A mandatory Deposit-Return System is now in place in the Netherlands for small plastic bottles less than one litre. The program is fully managed by producers, with a return-to-retail collection model primarily using reverse vending machines.

In July 2021 the Dutch government introduced a deposit at the point-of-sale of plastic bottles less than 1 litre of (Euro) 15 cents (approximately 0.20 CDN), while the deposit on larger bottles (> 1 litre) which was previously in place, will remain at 25 cents. This deposit is returnable when the plastic bottles are returned by consumers for recycling at supermarkets or other designated highly popular public spaces such as train stations, or at fuel stations. This measure is intended to lead to a significant reduction in the volume of plastic street litter and encourage recycling of all plastic bottles which are already fully recyclable but do not have high return rates. Responsibility for the introduction of the deposit system will be vested with the manufacturers of the drinks bottles. Hotels, restaurants, cafés and small businesses will be exempt from the obligation to collect small plastic bottles for now. Schools and sports clubs may volunteer to set up a collection point for manual collection.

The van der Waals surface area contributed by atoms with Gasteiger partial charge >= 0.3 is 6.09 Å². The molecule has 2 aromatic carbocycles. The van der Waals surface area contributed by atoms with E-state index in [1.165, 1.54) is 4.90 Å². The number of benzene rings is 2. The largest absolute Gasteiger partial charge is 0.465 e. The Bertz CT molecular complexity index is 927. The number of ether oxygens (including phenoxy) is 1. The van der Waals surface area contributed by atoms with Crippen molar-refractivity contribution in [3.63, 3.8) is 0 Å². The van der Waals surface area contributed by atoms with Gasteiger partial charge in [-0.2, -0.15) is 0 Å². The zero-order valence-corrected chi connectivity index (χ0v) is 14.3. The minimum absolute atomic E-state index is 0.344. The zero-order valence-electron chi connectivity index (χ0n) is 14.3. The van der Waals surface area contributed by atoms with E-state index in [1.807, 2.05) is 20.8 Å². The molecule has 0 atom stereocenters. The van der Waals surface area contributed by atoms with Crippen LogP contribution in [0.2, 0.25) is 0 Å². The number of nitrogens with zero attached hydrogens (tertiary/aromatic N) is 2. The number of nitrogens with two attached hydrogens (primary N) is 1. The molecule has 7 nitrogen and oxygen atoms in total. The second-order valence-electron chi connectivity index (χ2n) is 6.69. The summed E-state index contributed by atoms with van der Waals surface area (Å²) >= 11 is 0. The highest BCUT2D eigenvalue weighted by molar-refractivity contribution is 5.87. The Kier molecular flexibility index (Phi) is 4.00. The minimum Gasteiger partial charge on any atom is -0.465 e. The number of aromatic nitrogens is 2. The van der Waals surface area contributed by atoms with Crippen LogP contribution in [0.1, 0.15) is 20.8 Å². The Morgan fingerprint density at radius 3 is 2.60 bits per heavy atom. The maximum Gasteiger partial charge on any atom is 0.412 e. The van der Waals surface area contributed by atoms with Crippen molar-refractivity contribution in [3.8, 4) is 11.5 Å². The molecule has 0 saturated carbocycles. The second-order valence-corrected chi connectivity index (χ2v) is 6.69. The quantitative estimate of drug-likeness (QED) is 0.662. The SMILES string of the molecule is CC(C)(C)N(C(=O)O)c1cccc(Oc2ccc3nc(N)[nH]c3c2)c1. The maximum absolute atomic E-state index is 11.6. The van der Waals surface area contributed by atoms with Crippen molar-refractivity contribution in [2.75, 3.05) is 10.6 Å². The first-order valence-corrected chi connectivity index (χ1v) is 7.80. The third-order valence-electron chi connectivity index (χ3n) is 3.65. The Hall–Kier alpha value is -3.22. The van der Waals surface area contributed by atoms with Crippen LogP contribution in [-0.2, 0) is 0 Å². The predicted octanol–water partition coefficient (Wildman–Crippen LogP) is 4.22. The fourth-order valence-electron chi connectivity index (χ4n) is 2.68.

The driver for this new requirement in the EPR scheme is to reduce litter. It follows an agreement made in 2018 with producers and municipalities to achieve a 70-90% reduction in plastic bottle litter in the Netherlands, and if this was not achieved the government would, together with businesses and producers that make plastic bottles, require the implementation of a deposit program managed by producers as part of the EPR scheme.  New collection machines (e.g. reverse vending machines) will be required as well as equipment to flatten the bottles, paid for by manufacturers.


Dutch Government 

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